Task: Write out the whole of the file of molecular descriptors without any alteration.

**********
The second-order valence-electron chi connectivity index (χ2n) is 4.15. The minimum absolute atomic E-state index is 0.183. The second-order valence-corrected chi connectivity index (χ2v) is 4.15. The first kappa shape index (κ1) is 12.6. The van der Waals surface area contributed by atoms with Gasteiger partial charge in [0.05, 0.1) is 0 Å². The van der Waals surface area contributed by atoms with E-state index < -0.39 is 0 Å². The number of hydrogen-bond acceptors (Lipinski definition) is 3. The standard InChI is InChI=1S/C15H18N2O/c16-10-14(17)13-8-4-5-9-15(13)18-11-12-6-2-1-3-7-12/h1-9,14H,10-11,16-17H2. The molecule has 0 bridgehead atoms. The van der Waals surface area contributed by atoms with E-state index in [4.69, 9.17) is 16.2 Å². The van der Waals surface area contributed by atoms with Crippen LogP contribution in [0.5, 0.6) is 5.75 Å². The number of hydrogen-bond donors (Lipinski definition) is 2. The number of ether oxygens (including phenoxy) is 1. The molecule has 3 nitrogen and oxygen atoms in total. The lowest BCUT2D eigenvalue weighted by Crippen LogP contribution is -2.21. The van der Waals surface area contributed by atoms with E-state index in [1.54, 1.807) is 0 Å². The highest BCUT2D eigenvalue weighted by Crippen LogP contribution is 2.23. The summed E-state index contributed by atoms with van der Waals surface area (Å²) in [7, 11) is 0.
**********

The second-order valence-electron chi connectivity index (χ2n) is 4.15. The minimum absolute atomic E-state index is 0.183. The second-order valence-corrected chi connectivity index (χ2v) is 4.15. The first kappa shape index (κ1) is 12.6. The van der Waals surface area contributed by atoms with Gasteiger partial charge in [0.05, 0.1) is 0 Å². The van der Waals surface area contributed by atoms with E-state index < -0.39 is 0 Å². The number of hydrogen-bond acceptors (Lipinski definition) is 3. The standard InChI is InChI=1S/C15H18N2O/c16-10-14(17)13-8-4-5-9-15(13)18-11-12-6-2-1-3-7-12/h1-9,14H,10-11,16-17H2. The molecule has 0 bridgehead atoms. The van der Waals surface area contributed by atoms with E-state index in [4.69, 9.17) is 16.2 Å². The van der Waals surface area contributed by atoms with Crippen LogP contribution in [0.5, 0.6) is 5.75 Å². The number of hydrogen-bond donors (Lipinski definition) is 2. The number of ether oxygens (including phenoxy) is 1. The molecule has 3 nitrogen and oxygen atoms in total. The lowest BCUT2D eigenvalue weighted by Crippen LogP contribution is -2.21. The van der Waals surface area contributed by atoms with E-state index in [1.54, 1.807) is 0 Å². The highest BCUT2D eigenvalue weighted by Crippen LogP contribution is 2.23. The summed E-state index contributed by atoms with van der Waals surface area (Å²) in [7, 11) is 0.